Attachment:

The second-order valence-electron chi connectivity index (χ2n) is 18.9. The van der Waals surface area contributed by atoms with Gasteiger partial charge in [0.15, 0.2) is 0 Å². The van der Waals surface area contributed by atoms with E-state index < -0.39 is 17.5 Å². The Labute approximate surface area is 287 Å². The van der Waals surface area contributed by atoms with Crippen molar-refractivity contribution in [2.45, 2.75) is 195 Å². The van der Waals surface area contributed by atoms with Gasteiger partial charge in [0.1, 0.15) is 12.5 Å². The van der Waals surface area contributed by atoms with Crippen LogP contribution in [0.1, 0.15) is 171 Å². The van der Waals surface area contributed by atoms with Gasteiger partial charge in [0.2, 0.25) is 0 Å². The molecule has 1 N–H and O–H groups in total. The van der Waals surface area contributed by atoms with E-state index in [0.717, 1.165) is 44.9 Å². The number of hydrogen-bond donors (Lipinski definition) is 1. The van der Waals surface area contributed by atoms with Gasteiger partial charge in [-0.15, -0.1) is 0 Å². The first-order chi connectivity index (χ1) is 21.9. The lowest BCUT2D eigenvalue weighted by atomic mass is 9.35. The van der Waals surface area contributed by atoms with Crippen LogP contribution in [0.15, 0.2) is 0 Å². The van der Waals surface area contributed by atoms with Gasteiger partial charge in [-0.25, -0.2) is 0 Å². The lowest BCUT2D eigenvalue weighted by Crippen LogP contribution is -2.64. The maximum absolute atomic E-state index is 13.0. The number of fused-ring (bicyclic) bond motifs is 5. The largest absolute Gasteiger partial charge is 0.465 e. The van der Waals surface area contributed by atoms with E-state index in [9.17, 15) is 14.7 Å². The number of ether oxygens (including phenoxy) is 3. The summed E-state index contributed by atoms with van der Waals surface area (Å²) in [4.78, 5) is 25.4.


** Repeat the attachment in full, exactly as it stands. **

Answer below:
The second-order valence-electron chi connectivity index (χ2n) is 18.9. The van der Waals surface area contributed by atoms with Gasteiger partial charge in [0.15, 0.2) is 0 Å². The van der Waals surface area contributed by atoms with E-state index < -0.39 is 17.5 Å². The Labute approximate surface area is 287 Å². The van der Waals surface area contributed by atoms with Crippen molar-refractivity contribution in [2.45, 2.75) is 195 Å². The van der Waals surface area contributed by atoms with Gasteiger partial charge in [0.1, 0.15) is 12.5 Å². The van der Waals surface area contributed by atoms with Crippen LogP contribution in [0.1, 0.15) is 171 Å². The van der Waals surface area contributed by atoms with Gasteiger partial charge in [0.2, 0.25) is 0 Å². The molecule has 1 N–H and O–H groups in total. The van der Waals surface area contributed by atoms with E-state index in [0.717, 1.165) is 44.9 Å². The number of hydrogen-bond donors (Lipinski definition) is 1. The van der Waals surface area contributed by atoms with Gasteiger partial charge in [-0.15, -0.1) is 0 Å². The first-order chi connectivity index (χ1) is 21.9. The lowest BCUT2D eigenvalue weighted by atomic mass is 9.35. The van der Waals surface area contributed by atoms with Crippen LogP contribution in [0.15, 0.2) is 0 Å². The van der Waals surface area contributed by atoms with Gasteiger partial charge in [-0.25, -0.2) is 0 Å². The lowest BCUT2D eigenvalue weighted by Crippen LogP contribution is -2.64. The maximum absolute atomic E-state index is 13.0. The number of fused-ring (bicyclic) bond motifs is 5. The largest absolute Gasteiger partial charge is 0.465 e. The van der Waals surface area contributed by atoms with E-state index in [9.17, 15) is 14.7 Å². The number of ether oxygens (including phenoxy) is 3. The summed E-state index contributed by atoms with van der Waals surface area (Å²) in [4.78, 5) is 25.4.